add-circle-bold add-circle add-square add alarm-bell-1 alert-diamond analytics-pie-2 archive archive arrow-down-1 arrow-down-2 arrow-left-1 arrow-right-1 arrow-up-1 attachment-1 bin-paper-1 book-star button-record check-1 check-circle-1 close close-quote close cog-1 cog common-file-stack copy-paste credit-card-1 diagram-fall-down disable time-clock-midnight download-thick-bottom drawer-send envelope-letter envelope-letter expand-6 expand-6 file-code filter-1 floppy-disk flying-insect-honey folder-file-1 headphones-customer-support hierarchy-9 hyperlink-2 information-circle keyboard-arrow-down keyboard-arrow-up layout-module-1 list-bullets lock-2 lock-unlock-1 love-it messages-bubble-square move-to-top multiple-circle multiple-neutral-1 multiple-users-1 navigation-menu-horizontal navigation-menu network-browser open-quote pencil-1 pencil-write pencil-1 print-text rating-star rating-star remove-circle remove-square-1 search send-email-1 shield-warning single-neutral-actions single-neutral smiley-sad-1 smiley-unhappy smiley-indifferent smiley-smile-1_1 smiley-happy smiley-sad-1 smiley-unhappy smiley-indifferent smiley-happy smiley-thrilled social-media-twitter synchronize-arrows-1 tags-double ticket-1 ticket-1 time-clock-circle undo view-1 view-off view wench

How to write Church Marketing Copy

How to Write Church Marketing Copy

Following the Storybrand Framework while maintaining theological rigor

Premise: The problem of church marketing.

Developing marketing collateral (the “who, what, why, and how” that you communicate to the world) is (ought to be) an intense exercise in ecclesiology & missiology. In order to be effective, one must accurately speak to felt needs of the culture, but not offer false gospels (prosperity, therapy, self-help, self-improvement, “a better life”) as the solution to the felt needs.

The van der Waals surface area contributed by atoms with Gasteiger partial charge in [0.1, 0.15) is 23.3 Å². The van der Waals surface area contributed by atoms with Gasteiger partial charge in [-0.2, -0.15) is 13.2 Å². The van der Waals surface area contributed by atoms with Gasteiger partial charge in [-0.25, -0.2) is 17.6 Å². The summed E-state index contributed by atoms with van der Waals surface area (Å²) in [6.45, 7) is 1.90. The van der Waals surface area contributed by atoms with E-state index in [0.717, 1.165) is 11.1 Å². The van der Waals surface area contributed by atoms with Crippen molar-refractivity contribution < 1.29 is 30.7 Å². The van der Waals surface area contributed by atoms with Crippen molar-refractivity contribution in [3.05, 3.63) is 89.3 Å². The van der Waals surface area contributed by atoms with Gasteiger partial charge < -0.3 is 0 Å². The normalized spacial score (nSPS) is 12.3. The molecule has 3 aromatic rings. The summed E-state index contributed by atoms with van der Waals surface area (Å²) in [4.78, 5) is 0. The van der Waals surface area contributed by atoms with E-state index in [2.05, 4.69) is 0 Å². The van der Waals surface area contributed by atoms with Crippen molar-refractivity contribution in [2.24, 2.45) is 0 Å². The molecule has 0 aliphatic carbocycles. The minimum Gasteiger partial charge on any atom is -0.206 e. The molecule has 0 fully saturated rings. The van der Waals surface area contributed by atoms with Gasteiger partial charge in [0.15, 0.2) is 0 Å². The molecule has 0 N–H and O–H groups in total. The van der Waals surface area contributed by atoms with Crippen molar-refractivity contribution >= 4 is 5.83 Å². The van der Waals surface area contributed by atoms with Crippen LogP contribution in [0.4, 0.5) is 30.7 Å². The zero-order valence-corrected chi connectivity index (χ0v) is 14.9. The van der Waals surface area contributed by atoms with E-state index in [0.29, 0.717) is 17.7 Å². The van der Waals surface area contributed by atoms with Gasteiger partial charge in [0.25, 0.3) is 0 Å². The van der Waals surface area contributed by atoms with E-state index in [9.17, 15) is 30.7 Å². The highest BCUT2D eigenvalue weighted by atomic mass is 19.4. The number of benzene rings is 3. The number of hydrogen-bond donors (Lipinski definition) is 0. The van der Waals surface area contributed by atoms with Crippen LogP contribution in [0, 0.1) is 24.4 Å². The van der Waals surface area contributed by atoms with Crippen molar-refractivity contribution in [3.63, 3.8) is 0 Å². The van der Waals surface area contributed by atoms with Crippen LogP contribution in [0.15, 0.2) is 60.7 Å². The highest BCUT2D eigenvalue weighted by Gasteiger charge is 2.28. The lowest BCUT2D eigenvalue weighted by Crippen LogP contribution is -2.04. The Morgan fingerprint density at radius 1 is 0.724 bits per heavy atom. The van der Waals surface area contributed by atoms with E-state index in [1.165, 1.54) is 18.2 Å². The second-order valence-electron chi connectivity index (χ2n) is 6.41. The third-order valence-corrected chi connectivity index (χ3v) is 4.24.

Without careful study and a deep, historically anchored, theologically rooted understanding of the church’s nature and mission, we will always gravitate toward self-help, or false promises of prosperity (material OR emotional/spiritual). We will offer therapeutic self-improvement answers (“get the healing you need! Get the help you want! Be more! Be better!), or we will promise excitement bordering on titillation (“See how cool we are?!, This will be so fun for you!, our “worship” [cough music…] is awesome!”)

Without careful thought and wise craftsmanship, our other extreme will be to speak the language of the academy, or the jargon of our subculture: “Christianese” that will confuse, rather than clarify what the church is for.

In our theological pride, we can be more concerned about what other churches, pastors, and the theologically elite think about our messaging (Do I say “gospel” and “jesus” enough times?) rather than how we can be clear to outsiders.

The Gospel is not (primarily) about “your best life now” or “living the life you always wanted” or having an “awesome experience” but is more about finding the life you didn’t know you wanted with a solution you didn’t know you needed. “The world” does hate Jesus’s people just as it hated Jesus, but there are still sheep out there to be gathered, and they know their savior’s voice. They won’t know our theological and ecclesial jargon (that is not Jesus’s voice in the first place.) Good news: we can speak with ecclesiological, missiological, and soteriological accuracy, without confusing people! We can make invitations and pique curiosity without offering false promises or having to “out-awesome” the world. There is common language that can be spoken.

“This is how they will know you are my disciples, by your love for one-another.”

The Interpretive Key: